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Having given you some of the background and history of time-sharing, let me next briefly describe Project Mac which was led by Professor Robert Fano. In 1963 Project Mac had a famous summer study program where visitors from far and wide came to see what time-sharing on CTSS was like. By the fall of 1963 it had acquired its own copy of the CTSS hardware. It was a successful start but two critical observations can be made. First, the hardware had just made the transition from vacuum tubes to transistors, and second, large scale disk storage systems had just become economically available. In retrospect, time-sharing would have been premature if both of these key technologies were not ready since the first, the transistor technology, allowed the critical system reliability we take for granted today, and the second, the then novel large disk storage, permitted the system to store the files and programs of users at the central machine site. (This was an early example of just-in-time scheduling!)
One of the first goals of Project Mac was to develop a second-generation time-sharing system, one which would be organized from the start for time-sharing and not just an adaptation as CTSS was. This led to the development, starting in the fall of 1964, of the Multics (Multiplexed Information and Computer System) which was a cooperative project between Project Mac, the General Electric Computer Division, and the Bell Telephone Laboratories. By the fall of 1965 the goals and scope of the project were described in a well-known set of papers and we were hard at work starting to implement the ambitious system.
[Slide #3: Multics system configuration diagram.]
This slide is one of the diagrams in the 1965 series of papers describing the plan for Multics. The goal was symmetric multiprocessors capable of dynamic reconfiguration and non-stop operation to provide a computer utility.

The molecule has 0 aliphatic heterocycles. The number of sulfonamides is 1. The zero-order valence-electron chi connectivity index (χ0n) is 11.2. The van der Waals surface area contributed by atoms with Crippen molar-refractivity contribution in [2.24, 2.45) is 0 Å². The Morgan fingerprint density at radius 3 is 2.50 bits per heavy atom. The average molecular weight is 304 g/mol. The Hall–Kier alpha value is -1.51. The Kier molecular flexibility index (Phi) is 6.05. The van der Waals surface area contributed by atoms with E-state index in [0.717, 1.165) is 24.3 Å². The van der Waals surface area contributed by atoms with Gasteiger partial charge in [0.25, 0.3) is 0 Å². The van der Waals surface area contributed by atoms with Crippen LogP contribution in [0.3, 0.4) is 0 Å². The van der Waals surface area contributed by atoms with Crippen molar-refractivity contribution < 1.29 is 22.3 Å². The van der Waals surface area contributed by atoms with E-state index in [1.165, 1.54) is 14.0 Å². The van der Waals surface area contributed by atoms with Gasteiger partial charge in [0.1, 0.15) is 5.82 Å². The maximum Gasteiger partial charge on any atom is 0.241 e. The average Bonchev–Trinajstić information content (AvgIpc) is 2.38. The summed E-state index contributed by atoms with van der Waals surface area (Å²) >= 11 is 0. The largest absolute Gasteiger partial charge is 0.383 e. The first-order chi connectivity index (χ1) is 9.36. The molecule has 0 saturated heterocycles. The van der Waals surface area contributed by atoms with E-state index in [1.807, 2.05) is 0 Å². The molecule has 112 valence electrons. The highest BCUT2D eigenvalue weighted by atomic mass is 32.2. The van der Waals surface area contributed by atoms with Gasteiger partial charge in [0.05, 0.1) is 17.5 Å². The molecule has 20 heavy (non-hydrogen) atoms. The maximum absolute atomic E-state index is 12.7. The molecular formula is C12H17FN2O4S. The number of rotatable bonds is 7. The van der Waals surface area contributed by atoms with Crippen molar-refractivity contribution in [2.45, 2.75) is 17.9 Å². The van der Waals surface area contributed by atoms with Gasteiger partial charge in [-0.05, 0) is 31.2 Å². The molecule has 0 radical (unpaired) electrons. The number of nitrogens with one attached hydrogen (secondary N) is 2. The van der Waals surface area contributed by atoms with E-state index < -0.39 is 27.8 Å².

The project history has been amply documented, but for our purposes, let me just say that we were perhaps too ambitious: we were using hardware with a radically new architecture, we were writing a completely new operating system in its entirety, we were using a then new language PL/1, we were a team of individuals who in most cases had not worked together before, and we were geographically distributed. Most management consultants would have said we were doomed to fail.
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Instead we persevered, driven by our zeal to establish a new model of computing, and overcame many obstacles such as the change of hardware manufacturers (General Electric sold its computer business to Honeywell) and financial crises with our sponsors. We were able to use CTSS as a development tool and so were able to demonstrate the efficiency that time-sharing allowed, but still, the project took much longer than we expected and Multics only became usable by others by 1969.
With such a lame beginning, one would have expected Multics to fail as a commercial product. But to Honeywell's surprise, even though they thought the system was only a research toy, they found that many firms and organizations were pre-sold on the system and demanded it. And at its peak a little over a decade ago, there were about one hundred Multics sites around the world.
More important than mere site numbers though was the example that time-sharing set of introducing the engineering constraint that the interactive needs of the system users was just as important as the efficiency of the equipment. It seems obvious now but then it was not.